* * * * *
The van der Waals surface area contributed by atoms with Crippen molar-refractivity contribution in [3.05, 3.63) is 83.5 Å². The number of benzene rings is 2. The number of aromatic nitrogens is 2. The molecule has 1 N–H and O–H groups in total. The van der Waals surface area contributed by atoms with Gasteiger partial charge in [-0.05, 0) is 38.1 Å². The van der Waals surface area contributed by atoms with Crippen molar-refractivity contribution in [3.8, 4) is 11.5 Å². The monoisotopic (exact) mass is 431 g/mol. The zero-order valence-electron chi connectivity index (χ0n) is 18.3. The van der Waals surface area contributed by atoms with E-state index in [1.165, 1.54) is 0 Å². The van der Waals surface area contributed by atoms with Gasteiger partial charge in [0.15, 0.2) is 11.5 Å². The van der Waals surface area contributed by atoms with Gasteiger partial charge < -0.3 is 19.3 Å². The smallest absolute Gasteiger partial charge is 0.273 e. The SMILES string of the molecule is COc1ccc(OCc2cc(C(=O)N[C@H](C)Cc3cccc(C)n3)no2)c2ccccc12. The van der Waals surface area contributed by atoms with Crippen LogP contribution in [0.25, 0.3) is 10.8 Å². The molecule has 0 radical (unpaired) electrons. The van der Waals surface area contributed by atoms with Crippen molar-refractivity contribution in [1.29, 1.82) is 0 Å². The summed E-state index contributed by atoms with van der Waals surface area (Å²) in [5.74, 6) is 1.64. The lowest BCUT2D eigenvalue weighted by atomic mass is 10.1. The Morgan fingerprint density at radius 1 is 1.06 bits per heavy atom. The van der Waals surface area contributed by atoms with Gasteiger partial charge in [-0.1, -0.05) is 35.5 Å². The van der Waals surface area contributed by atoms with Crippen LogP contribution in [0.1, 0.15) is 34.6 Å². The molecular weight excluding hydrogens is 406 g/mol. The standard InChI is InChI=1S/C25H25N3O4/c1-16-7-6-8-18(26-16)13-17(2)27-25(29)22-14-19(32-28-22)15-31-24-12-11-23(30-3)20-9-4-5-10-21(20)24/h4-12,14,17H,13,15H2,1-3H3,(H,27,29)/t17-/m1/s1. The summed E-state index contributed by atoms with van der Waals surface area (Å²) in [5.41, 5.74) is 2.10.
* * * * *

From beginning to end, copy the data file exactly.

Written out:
The van der Waals surface area contributed by atoms with Crippen molar-refractivity contribution in [3.05, 3.63) is 83.5 Å². The number of benzene rings is 2. The number of aromatic nitrogens is 2. The molecule has 1 N–H and O–H groups in total. The van der Waals surface area contributed by atoms with Gasteiger partial charge in [-0.05, 0) is 38.1 Å². The van der Waals surface area contributed by atoms with Crippen molar-refractivity contribution in [3.8, 4) is 11.5 Å². The monoisotopic (exact) mass is 431 g/mol. The zero-order valence-electron chi connectivity index (χ0n) is 18.3. The van der Waals surface area contributed by atoms with E-state index in [1.165, 1.54) is 0 Å². The van der Waals surface area contributed by atoms with Gasteiger partial charge in [0.15, 0.2) is 11.5 Å². The van der Waals surface area contributed by atoms with Gasteiger partial charge < -0.3 is 19.3 Å². The smallest absolute Gasteiger partial charge is 0.273 e. The SMILES string of the molecule is COc1ccc(OCc2cc(C(=O)N[C@H](C)Cc3cccc(C)n3)no2)c2ccccc12. The van der Waals surface area contributed by atoms with Crippen LogP contribution in [0.25, 0.3) is 10.8 Å². The molecule has 0 radical (unpaired) electrons. The van der Waals surface area contributed by atoms with Crippen molar-refractivity contribution in [1.29, 1.82) is 0 Å². The summed E-state index contributed by atoms with van der Waals surface area (Å²) in [5.74, 6) is 1.64. The lowest BCUT2D eigenvalue weighted by atomic mass is 10.1. The Morgan fingerprint density at radius 1 is 1.06 bits per heavy atom. The van der Waals surface area contributed by atoms with Gasteiger partial charge in [-0.1, -0.05) is 35.5 Å². The van der Waals surface area contributed by atoms with Crippen LogP contribution in [0.1, 0.15) is 34.6 Å². The molecular weight excluding hydrogens is 406 g/mol. The standard InChI is InChI=1S/C25H25N3O4/c1-16-7-6-8-18(26-16)13-17(2)27-25(29)22-14-19(32-28-22)15-31-24-12-11-23(30-3)20-9-4-5-10-21(20)24/h4-12,14,17H,13,15H2,1-3H3,(H,27,29)/t17-/m1/s1. The summed E-state index contributed by atoms with van der Waals surface area (Å²) in [5.41, 5.74) is 2.10.